Debugging a race condition or a deadlock is actually not as painful as it’s sometimes made out to be. I discuss this a bit later in this post. Note that debugging this is the “easy part”, fixing it… That’s the hard part...

If it happens rarely then we still need to verify that this isn’t directly related to threading issues. I often make sure to log the current thread, in this case, to see if there’s a correlation with the invoking thread. I also try to log the stacks to see if the problem varies based on the stack that makes sense. A cool trick is to hash or checksum the stack to reduce the noise.

public class DebugUtil {
  public static String stackHash() {
    try {
      // code from
      StringWriter sw = new StringWriter();
      PrintWriter pw = new PrintWriter(sw);
      new RuntimeException().printStackTrace(pw);

      // checksum for speed
      int sum = 0;
      for(char c : pw.toString().toCharArray()) {
        sum += (int)c;
      return Integer.toHexString(sum);
    } catch(IOException err) {
      return "Invalid Stack";

We can use this code in our logs which we can then instantly scan through to find whether a bug correlates to invocation through a specific stack.

Conditional Breakpoints

You probably know about conditional breakpoints, but when was the last time you used them?

If that’s recent then kudos to you! You’re one of the chosen few.

This feature just isn’t used nearly as much as it should. E.g. we can use the previous checksum current stack code to verify that all calls arrive from the same stack. We can use the output of that method as a condition.

Say the bug we’re tracking happens only when the data for a specific user is being processed. Creating a breakpoint where the condition is userId == problematicUser lets us focus on the important parts. We can use the thread name as a condition to debug race conditions effectively.

There are some problems with conditional breakpoints. E.g. They can impact performance in such a way that the execution slows down to such a degree that we can’t reproduce problems properly.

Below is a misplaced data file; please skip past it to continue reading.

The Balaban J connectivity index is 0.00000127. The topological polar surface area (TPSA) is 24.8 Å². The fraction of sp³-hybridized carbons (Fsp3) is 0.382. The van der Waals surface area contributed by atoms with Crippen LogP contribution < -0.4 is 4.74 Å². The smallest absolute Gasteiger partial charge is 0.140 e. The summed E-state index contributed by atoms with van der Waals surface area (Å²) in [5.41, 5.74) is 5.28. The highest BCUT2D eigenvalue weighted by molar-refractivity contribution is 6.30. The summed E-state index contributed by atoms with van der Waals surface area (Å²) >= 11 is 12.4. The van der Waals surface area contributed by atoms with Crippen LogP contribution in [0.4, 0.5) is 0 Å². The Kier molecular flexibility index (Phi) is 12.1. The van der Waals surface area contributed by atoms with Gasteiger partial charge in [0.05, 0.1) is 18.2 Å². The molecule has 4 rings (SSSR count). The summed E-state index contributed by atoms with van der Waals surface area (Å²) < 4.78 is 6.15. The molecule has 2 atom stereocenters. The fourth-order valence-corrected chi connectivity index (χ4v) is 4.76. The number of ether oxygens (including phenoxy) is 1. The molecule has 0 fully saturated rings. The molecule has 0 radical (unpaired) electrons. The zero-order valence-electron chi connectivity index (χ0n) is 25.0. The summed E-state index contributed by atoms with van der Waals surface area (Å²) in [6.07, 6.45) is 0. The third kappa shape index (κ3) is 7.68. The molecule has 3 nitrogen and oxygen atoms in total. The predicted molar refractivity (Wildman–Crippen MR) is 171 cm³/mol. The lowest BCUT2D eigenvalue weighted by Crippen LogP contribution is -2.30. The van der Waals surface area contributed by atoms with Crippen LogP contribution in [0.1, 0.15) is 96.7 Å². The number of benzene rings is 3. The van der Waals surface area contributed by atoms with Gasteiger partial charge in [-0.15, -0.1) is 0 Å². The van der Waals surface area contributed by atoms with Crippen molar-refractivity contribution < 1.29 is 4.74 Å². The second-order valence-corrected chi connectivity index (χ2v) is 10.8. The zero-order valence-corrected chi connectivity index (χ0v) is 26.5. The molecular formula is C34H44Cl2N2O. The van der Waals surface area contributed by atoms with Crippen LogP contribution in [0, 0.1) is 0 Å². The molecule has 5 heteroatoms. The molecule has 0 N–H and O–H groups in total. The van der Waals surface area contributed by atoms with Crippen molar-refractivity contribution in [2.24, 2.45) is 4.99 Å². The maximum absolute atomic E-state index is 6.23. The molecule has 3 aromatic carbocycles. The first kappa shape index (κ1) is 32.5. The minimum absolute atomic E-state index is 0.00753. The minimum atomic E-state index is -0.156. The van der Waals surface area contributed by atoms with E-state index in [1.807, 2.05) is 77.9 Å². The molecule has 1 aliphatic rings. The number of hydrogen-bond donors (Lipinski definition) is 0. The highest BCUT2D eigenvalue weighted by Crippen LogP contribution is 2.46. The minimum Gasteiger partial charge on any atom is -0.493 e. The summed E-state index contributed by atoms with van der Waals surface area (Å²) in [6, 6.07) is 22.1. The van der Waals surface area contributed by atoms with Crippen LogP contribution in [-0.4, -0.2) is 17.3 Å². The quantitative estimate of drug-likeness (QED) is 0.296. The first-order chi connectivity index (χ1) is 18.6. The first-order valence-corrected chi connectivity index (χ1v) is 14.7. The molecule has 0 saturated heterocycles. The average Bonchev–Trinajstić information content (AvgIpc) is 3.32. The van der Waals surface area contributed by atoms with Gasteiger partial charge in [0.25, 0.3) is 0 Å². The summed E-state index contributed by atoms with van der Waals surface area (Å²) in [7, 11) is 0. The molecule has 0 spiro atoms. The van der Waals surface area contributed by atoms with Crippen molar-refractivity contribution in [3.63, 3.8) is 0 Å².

Rinse and Repeat

You know that feeling when you step over the code after spending ages getting everything right… Then you step too far and you “missed it”!

That’s the most frustrating feeling… It makes you want to throw a temper tantrum.

Well, there’s a solution. We all should know about “run to cursor” which is nice. But most IDEs also support Go to Cursor which lets you manipulate the instruction pointer and return execution backward (or move it forward) to an arbitrary (legal) location.

Oddly enough, up until recently, this wasn’t supported in IntelliJ. It still isn’t… But there’s a plugin!

The jump to line plugin, is one of those few must-have plugins for IntelliJ that’s useful for just about everyone. It’s a lifesaver and a happiness enhancer. With this plugin, you can literally drag the execution arrow on the left to a new location… Amazing.

Couple that with the ability to edit variable values in the watch window and you can test your theories in the method while stepping over a block of code. You can easily simulate many scenarios that would take hours (if not days) to reproduce as test cases.

To Be Continued

Next time I'll go over the process of debugging an application. It's a very simple process but as usual "the devil is in the details".

Do you have your own process?

I'd love to hear your thoughts and debugging tips/tricks.